Those favoring the amendment argued residential care centers should fulfill their contractual requirements if they have available beds and provide care for children. They argue this will reduce out-of-state placement for foster children. House Majority Leader Amy Summers proposed the amendment. In legislative-speak, that made it a leadership issue.


Amendment opponents argued it’s too prescriptive: children’s problems may exceed the level of care that can be offered, or the client mix at the facility may put some residents in danger.


The bill is at passage stage on Thursday. While its route to passage has been hard-fought, Department of Health and Human Resources officials have been careful to say DHHR is proceeding with moving foster care to managed care and doesn’t need legislation to do so.


Nursing board modernization bill passes House

House members approved Engrossed Committee Substitute for HB 2407. The bill cleans up the Nurse Practice Act, which has seen major amendments during the last several sessions. It renames the West Virginia Board of Examiners for Registered Professional Nurses the West Virginia Board of Registered Nurses, effective July 01, 2019. It contains provisions for appointment of four new board members when the legislation becomes effective and delineates how appointments are to be made as current board appointments expire.


While professional organizations are allowed to suggest appointments to the board, the governor is not required to accept those suggestions. Requirements for board members to have a nursing education background are removed, in line with last year’s bill wresting control of nursing education programs from the board.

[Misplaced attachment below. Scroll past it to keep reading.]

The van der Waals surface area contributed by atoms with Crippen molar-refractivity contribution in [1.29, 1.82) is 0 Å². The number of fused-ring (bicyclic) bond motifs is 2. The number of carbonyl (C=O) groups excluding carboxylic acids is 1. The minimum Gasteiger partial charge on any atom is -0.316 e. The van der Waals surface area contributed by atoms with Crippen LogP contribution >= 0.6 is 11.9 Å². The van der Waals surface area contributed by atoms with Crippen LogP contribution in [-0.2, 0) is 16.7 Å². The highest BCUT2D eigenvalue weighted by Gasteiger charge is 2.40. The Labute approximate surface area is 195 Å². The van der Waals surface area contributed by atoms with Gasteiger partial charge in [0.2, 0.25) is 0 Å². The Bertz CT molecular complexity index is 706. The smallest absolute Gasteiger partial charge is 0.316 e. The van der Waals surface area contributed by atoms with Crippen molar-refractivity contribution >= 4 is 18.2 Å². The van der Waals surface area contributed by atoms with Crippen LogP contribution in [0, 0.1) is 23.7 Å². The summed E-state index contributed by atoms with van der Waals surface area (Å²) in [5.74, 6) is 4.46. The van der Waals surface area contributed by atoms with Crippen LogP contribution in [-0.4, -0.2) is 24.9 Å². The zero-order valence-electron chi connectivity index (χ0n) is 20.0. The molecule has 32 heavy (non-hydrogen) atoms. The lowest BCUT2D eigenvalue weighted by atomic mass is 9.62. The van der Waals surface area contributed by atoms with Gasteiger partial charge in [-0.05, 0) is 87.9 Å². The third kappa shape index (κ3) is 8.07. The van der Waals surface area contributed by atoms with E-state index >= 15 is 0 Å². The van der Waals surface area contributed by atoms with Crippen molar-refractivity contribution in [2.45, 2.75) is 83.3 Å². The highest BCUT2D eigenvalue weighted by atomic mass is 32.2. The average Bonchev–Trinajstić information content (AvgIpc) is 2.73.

Bill requires sweep of licensing board funds

House members approved HB 2510, which requires the State Treasurer transfer funds from licensing boards to the general fund when the special fund of any board exceeds twice the board’s budget or $10,000, whichever is greater. (Licensing boards are generally funded by special revenue—funds collected from license fees charged members.)

Sweeping the accounts triggers an investigation by the legislative auditor into the board’s licensing structure.


Tobacco cessation therapy may be offered by pharmacists

House members approved HB 2525, which allows pharmacists to prescribe tobacco cessation products under a standing order from the commissioner of the Bureau for Public Health. The commissioner must consult with the Board of Medicine and the Board of Pharmacy in issuing the order. Pharmacists must be trained before they can issue the prescriptions.


APRNs may provide MAT counseling

Under the provisions of HB 2531, advanced practice nurses with a psychiatric specialty will be able to provide the counseling for an individual receiving medication assisted treatment. The bill passed the House on Wednesday.